T-Wave Inversions Indicating Subendocardial Ischemia or Non-STEMI
When present, the T-wave inversions are symmetric;
The T-wave inversions, even if minor-appearing, are disproportionate to the low amplitude of the QRS complex; and
The T-wave inversions are especially diagnostic if LVH is not present.
T-wave inversions may also occur during the evolutionary phase of acute STEMI. As described in Chapter 3, the T-waves are often tall and upright (hyperacute) in the first minutes of a STEMI, but they typically become inverted later, frequently while the ST-segments are still elevated1 (Goldberger, 2006; Hayden et al., 2002; Goldberger, 1980).
As noted earlier, the ST-segment depressions and T-wave inversions summarized previously are especially diagnostic of an acute coronary syndrome if they are present in two or more contiguous leads. At the same time, ischemia-induced ST-segment depressions and T-wave inversion may be diffuse and not limited to a single anatomic region (Chan et al., 2005; Pollehn et al., 2001). Studies have shown that the sum of all the ST-segment depressions, across the entire ECG, is linearly related to the odds of early mortality in patients with an acute coronary syndrome (Smith et al., 2002).
These ST-T-wave changes are more likely to represent an acute coronary syndrome when they are dynamic, appearing or increasing during episodes of chest pain and abating during asymptomatic periods.
In general, acute coronary syndromes manifested only by ST-segment depressions or T-wave inversions are not an indication for routine, emergent thrombolysis. That is, unless the ST-segment depressions represent posterior wall STEMI or another “STEMI equivalent,” as summarized in Chapter 3 and later in this chapter.
Risk stratification of patients with possible acute coronary syndromes begins on presentation to the emergency department (or even in the prehospital setting) (Amsterdam et al., 2014). The following clinical and electrocardiographic findings are indicative of a patient at higher risk of early complications such as continuing angina, infarction, arrhythmias or death: an “unstable” or “up-tempo” pattern of chest pain (pain that is frequent, prolonged or occurring at resting or with minimal exertion); dynamic ST-T-wave changes (occurring or more pronounced with pain); ST-depressions in ≥ 3 leads; transient hypotension, ventricular ectopy, mitral insufficiency or signs of congestive heart failure; and an elevated troponin level. These unstable angina/NSTEMI patients are typically good candidates for aggressive medical therapy and, if indicated, early angiography.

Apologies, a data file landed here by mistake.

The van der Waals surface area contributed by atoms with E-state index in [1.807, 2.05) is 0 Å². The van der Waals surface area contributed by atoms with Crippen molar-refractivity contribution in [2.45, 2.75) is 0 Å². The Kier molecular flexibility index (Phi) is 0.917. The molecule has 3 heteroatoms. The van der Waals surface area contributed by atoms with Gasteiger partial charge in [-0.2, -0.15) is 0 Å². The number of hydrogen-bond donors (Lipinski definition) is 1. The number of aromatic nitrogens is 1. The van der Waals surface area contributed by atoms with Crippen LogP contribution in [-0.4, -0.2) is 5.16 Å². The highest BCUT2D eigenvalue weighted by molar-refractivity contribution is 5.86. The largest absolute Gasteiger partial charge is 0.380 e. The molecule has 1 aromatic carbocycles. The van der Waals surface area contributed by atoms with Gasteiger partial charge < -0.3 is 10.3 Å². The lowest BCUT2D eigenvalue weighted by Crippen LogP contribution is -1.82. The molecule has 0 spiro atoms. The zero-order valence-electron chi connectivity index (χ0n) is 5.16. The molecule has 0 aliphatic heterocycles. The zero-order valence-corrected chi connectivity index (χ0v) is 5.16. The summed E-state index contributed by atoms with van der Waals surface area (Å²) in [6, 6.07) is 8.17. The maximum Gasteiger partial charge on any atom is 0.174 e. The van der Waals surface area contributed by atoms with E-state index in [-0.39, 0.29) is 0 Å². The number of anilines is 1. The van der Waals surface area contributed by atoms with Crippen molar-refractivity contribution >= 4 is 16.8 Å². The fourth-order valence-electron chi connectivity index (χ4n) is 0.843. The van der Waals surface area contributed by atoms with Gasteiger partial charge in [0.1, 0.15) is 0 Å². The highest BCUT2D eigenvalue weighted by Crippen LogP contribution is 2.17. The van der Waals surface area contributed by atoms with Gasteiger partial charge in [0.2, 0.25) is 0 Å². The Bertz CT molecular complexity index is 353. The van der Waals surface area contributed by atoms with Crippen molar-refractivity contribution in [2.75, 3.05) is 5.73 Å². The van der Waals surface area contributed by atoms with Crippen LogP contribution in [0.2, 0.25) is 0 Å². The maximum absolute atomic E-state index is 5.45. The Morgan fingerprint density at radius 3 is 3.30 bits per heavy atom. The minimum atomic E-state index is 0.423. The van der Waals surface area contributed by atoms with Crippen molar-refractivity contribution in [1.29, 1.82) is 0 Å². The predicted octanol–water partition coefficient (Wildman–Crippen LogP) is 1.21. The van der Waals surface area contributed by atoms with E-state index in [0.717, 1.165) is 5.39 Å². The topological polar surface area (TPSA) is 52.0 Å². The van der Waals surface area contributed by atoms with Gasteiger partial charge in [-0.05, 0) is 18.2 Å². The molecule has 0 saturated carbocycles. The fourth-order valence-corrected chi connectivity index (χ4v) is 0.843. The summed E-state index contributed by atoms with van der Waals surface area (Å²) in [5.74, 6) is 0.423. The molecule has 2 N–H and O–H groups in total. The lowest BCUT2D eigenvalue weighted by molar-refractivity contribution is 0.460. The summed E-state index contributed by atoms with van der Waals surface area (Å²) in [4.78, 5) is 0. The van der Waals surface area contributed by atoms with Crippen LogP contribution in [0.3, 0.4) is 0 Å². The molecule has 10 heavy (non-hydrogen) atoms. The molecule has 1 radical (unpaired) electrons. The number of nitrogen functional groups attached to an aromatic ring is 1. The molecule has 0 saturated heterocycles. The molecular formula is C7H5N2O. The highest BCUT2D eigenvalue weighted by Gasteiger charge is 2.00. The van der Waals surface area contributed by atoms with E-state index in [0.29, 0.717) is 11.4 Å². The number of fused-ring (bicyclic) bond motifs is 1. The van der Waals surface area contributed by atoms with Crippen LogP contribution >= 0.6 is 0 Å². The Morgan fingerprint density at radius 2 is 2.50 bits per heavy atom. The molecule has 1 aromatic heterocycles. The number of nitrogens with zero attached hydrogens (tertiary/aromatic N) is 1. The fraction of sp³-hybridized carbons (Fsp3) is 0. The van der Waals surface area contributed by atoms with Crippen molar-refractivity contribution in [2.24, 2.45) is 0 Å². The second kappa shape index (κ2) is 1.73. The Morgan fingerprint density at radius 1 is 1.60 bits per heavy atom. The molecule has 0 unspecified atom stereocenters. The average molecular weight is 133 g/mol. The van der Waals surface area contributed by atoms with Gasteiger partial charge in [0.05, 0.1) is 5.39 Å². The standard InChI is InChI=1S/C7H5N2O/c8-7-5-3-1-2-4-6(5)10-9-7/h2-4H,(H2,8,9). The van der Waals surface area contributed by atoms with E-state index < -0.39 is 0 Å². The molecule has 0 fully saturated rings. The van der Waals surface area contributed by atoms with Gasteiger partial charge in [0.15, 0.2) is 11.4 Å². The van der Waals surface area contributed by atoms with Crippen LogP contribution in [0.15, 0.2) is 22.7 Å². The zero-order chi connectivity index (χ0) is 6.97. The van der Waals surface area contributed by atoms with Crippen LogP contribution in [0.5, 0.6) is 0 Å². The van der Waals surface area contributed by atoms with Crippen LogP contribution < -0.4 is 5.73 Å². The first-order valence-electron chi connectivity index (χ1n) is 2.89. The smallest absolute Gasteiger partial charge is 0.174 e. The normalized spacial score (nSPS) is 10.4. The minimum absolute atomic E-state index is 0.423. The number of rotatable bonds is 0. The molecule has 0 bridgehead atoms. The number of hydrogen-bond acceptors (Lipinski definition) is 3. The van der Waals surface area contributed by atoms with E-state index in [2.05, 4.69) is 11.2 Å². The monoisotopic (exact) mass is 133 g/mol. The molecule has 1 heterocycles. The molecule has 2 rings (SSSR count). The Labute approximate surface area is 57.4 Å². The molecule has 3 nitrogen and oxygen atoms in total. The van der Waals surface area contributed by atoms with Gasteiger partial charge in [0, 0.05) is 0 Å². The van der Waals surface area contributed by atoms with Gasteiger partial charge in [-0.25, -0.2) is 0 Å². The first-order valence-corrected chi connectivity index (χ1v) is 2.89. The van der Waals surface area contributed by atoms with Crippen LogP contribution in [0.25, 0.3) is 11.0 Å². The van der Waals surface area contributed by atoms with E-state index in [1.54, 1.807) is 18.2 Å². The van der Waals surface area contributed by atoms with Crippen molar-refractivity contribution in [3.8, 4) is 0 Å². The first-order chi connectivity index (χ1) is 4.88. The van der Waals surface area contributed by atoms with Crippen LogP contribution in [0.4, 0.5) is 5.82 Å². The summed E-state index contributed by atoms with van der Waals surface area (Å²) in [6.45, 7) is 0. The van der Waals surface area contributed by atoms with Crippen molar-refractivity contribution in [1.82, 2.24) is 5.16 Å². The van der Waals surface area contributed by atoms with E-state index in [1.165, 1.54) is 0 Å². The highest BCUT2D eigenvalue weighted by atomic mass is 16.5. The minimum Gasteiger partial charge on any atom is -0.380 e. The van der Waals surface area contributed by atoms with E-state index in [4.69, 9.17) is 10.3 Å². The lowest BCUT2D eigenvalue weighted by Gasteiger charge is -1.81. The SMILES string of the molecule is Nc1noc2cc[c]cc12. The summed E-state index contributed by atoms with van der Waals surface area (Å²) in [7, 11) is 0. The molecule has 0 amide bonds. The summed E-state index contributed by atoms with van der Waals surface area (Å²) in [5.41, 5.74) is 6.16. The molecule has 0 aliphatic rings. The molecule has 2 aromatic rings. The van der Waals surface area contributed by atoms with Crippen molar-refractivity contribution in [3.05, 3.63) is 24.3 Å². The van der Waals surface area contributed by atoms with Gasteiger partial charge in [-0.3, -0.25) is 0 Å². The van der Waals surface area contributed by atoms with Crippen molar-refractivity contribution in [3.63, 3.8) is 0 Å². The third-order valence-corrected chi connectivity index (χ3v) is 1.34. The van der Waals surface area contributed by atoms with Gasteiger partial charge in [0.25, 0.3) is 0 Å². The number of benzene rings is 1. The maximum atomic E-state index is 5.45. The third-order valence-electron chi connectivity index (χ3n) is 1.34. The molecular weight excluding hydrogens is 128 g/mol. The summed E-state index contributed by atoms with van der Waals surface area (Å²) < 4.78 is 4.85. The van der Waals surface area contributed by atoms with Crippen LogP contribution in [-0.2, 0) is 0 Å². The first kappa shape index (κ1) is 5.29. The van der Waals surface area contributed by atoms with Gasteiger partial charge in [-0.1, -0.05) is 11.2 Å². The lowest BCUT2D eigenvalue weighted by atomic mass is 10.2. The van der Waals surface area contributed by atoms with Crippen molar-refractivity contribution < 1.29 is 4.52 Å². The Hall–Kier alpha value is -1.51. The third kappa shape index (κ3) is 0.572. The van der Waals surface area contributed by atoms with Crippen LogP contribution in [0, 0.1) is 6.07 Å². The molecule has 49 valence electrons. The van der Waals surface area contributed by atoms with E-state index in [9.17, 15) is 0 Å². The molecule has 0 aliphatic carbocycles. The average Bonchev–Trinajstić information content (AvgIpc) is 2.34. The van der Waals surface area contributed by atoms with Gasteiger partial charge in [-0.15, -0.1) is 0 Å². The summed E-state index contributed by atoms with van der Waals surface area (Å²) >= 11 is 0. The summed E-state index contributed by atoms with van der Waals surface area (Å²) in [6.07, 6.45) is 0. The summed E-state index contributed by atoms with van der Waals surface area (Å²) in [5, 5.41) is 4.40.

ST-Segment Depressions Due to Digitalis Effect
Digitalis, at therapeutic levels, causes a unique pattern of ST-segment depression known as the “digitalis effect.” The depressed ST-segment has a sagging, upwardly concave, or scooped out, appearance that is said to resemble the cables of a suspension bridge or “Salvador Dalí’s mustache” (see Figure 6.1). The T-wave may be upright, biphasic or inverted. Even at therapeutic doses, digitalis decreases sinus node automaticity and AV nodal conduction, and it may enhance AV junctional automaticity. Prominent U-waves and prolongation of the PR-segment may appear in patients with therapeutic levels of digitalis. Shortening of the QT interval and reduction in the T-wave amplitude are also common in the presence of therapeutic digoxin levels (Chan et al., 2005; Surawicz and Knilans, 2008; Delk et al., 2007; Ma et al., 2001; Hayden et al., 2002; Pollehn et al., 2001).
Figure 6.1 Digitalis effect on the ECG.
The depressed ST-segment has a sagging, upwardly concave, or scooped out, appearance that is said to resemble the cables of a suspension bridge (or “Salvador Dalí’s mustache”). The T-wave may be upright, biphasic or inverted.
Digitalis effect may be differentiated from ischemia-induced ST-segment depressions in the following manner:
In the setting of digitalis, the ST-segments are scooped or sagging (“Salvador Dalí’s mustache” or the suspension bridge cables) with an upward concavity; the ST-depressions are most apparent in left-side leads with tall R-wave amplitude; and the QT-interval is often shortened.
The ST-segment depressions caused by ischemia are likely to be flat or downsloping, often (but not always) with symmetric T-wave inversions. Ischemic T-wave inversions are usually found in a regional (anatomic) pattern; often, in ischemia, there is QT-segment prolongation (Pollehn et al., 2001).